Effects of nonsteroidal antiinflammatory drugs on inflammatory bowel disease: a case-control study

Am J Gastroenterol. 2000 Aug;95(8):1949-54. doi: 10.1111/j.1572-0241.2000.02262.x.


Objective: The aim of this study was to determine whether a relationship exists between the use of nonsteroidal antiinflammatory drugs (NSAIDs) and exacerbation or onset of inflammatory bowel disease (IBD).

Methods: Sixty consecutive IBD patients admitted to the hospital were carefully interviewed to ascertain whether they used NSAIDs and the relationship in time and duration to the exacerbation (or onset) of the IBD; 62 patients with irritable bowel syndrome were similarly interviewed and served as controls.

Results: In 31% of our IBD population there was a correlation between use of NSAIDs and IBD activity, whereas in only 2% of the irritable bowel syndrome population who used NSAIDs did this relationship exist.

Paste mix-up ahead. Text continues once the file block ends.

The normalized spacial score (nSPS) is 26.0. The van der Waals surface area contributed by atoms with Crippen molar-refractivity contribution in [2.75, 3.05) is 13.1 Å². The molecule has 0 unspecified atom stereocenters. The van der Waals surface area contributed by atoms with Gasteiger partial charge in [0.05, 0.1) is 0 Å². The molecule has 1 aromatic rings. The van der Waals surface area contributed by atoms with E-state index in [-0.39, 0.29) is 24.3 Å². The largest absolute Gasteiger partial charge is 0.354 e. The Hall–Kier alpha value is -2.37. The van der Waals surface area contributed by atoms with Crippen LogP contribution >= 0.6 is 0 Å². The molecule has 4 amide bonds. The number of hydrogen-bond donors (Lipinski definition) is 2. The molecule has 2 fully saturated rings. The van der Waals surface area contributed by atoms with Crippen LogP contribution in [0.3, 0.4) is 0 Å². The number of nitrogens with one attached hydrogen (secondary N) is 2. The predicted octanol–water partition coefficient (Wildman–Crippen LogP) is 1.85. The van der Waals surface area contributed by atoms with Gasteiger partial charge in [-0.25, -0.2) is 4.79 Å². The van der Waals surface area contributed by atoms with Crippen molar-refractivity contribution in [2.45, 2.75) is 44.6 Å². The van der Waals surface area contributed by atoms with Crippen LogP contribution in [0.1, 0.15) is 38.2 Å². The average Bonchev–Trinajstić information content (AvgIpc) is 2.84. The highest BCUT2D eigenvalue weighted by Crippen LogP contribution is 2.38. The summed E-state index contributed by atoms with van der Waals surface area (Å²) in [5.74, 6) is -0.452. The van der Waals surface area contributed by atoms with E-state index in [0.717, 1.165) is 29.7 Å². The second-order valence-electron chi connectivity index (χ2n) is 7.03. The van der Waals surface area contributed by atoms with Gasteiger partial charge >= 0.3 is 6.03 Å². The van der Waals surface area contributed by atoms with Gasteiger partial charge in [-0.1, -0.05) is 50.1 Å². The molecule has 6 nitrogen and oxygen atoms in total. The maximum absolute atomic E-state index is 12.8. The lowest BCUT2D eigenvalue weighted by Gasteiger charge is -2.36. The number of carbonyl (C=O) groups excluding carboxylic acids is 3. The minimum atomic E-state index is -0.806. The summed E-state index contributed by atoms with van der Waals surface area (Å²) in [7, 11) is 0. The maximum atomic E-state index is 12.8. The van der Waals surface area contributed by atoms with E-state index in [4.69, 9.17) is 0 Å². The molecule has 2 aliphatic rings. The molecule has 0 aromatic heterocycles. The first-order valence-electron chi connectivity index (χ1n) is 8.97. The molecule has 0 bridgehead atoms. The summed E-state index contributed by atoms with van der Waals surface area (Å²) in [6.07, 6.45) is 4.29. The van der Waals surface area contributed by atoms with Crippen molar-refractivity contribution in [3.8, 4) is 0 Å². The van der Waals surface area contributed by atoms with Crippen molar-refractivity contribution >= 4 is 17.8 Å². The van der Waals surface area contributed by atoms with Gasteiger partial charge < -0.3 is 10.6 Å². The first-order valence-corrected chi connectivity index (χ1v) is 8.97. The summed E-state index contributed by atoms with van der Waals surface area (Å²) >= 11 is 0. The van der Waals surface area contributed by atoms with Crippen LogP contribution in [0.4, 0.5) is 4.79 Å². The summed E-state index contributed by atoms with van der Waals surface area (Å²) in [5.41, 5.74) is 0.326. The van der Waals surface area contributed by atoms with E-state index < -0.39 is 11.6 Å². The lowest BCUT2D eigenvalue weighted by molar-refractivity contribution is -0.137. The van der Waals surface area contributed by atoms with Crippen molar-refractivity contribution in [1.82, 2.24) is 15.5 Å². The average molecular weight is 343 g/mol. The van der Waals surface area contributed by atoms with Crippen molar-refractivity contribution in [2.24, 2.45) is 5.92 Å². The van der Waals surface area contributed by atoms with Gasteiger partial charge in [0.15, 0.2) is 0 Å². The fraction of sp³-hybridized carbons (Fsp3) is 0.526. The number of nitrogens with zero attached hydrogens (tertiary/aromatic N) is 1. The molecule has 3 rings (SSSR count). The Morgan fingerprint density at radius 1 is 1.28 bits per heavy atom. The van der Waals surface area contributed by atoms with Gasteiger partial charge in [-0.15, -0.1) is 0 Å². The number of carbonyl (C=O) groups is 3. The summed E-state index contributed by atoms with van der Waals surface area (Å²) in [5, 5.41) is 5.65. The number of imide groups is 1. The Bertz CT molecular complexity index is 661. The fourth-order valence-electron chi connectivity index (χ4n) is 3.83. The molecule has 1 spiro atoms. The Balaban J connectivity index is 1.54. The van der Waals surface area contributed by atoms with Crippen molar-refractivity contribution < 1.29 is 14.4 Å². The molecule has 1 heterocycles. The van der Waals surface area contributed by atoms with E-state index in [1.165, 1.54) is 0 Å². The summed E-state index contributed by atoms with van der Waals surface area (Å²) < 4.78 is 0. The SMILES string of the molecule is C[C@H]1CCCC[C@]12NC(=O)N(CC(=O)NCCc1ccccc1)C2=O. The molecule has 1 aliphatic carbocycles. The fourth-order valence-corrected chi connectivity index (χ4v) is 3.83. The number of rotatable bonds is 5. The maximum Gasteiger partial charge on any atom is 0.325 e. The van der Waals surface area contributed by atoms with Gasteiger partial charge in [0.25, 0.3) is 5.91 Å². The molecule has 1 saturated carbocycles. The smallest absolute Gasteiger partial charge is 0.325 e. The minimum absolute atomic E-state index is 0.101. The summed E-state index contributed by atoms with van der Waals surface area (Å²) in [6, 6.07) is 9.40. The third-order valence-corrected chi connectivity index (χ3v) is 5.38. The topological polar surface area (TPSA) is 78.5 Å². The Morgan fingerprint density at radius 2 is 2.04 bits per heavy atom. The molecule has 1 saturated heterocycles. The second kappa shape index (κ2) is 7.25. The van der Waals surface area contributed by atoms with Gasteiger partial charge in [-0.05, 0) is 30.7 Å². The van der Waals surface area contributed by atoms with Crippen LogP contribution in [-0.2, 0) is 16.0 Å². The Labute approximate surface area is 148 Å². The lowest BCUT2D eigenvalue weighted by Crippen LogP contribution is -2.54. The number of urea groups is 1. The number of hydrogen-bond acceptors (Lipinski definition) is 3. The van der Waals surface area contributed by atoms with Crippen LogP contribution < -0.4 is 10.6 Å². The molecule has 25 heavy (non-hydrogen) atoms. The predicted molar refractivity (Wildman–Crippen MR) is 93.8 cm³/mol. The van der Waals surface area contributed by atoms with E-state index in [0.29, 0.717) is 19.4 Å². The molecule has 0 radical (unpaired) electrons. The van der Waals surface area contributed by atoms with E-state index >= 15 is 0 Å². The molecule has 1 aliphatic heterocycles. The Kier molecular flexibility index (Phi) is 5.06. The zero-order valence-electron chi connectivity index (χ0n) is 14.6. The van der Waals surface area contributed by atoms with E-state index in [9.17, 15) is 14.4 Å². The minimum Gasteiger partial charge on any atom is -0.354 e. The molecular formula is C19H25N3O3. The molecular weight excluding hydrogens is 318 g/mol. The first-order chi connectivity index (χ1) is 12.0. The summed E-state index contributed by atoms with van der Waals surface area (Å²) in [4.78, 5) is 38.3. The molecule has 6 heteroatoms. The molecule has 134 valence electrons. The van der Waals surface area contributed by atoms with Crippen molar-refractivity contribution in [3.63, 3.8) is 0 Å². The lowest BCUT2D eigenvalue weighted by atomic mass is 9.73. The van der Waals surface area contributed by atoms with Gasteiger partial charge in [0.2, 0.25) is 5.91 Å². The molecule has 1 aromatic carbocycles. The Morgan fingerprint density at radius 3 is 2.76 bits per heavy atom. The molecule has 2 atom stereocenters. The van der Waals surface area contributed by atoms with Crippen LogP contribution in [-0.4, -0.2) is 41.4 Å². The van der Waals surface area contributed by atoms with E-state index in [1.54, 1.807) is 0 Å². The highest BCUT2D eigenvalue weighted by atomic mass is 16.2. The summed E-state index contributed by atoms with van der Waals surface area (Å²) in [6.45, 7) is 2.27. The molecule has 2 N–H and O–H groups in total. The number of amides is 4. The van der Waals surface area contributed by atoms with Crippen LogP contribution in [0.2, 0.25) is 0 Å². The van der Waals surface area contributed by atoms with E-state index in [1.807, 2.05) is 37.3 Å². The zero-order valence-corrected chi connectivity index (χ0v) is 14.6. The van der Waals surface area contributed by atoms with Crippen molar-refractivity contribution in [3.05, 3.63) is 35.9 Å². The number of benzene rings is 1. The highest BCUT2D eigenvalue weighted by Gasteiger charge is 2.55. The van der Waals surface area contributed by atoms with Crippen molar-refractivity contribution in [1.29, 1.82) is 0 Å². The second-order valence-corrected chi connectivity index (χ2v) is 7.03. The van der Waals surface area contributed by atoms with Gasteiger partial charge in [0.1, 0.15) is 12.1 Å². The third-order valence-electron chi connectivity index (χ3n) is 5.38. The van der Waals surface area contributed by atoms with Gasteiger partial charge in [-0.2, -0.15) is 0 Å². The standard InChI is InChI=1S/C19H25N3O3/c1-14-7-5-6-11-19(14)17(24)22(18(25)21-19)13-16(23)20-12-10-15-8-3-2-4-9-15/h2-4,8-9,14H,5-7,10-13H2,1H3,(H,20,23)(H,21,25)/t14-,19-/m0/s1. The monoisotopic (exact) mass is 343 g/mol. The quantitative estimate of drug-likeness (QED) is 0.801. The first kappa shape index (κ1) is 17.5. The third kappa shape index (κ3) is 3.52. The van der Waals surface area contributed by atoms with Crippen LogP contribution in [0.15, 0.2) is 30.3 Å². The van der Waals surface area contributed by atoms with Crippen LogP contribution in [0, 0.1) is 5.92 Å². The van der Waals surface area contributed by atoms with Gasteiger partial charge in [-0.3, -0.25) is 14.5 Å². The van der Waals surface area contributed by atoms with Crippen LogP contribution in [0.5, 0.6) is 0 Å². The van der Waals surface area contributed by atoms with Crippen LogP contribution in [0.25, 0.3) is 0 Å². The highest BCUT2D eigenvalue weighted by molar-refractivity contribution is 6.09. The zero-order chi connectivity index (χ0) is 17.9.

Conclusions: NSAIDs provoke disease activity in both ulcerative colitis and Crohn's disease and should be avoided in patients with a history of IBD whenever possible.

MeSH terms

  • Adolescent
  • Adult
  • Aged
  • Aged, 80 and over
  • Anti-Inflammatory Agents, Non-Steroidal / administration & dosage
  • Anti-Inflammatory Agents, Non-Steroidal / adverse effects*
  • Case-Control Studies
  • Child
  • Colitis, Ulcerative / physiopathology*
  • Crohn Disease / physiopathology*
  • Dose-Response Relationship, Drug
  • Female
  • Humans
  • Male
  • Middle Aged
  • Reference Values


  • Anti-Inflammatory Agents, Non-Steroidal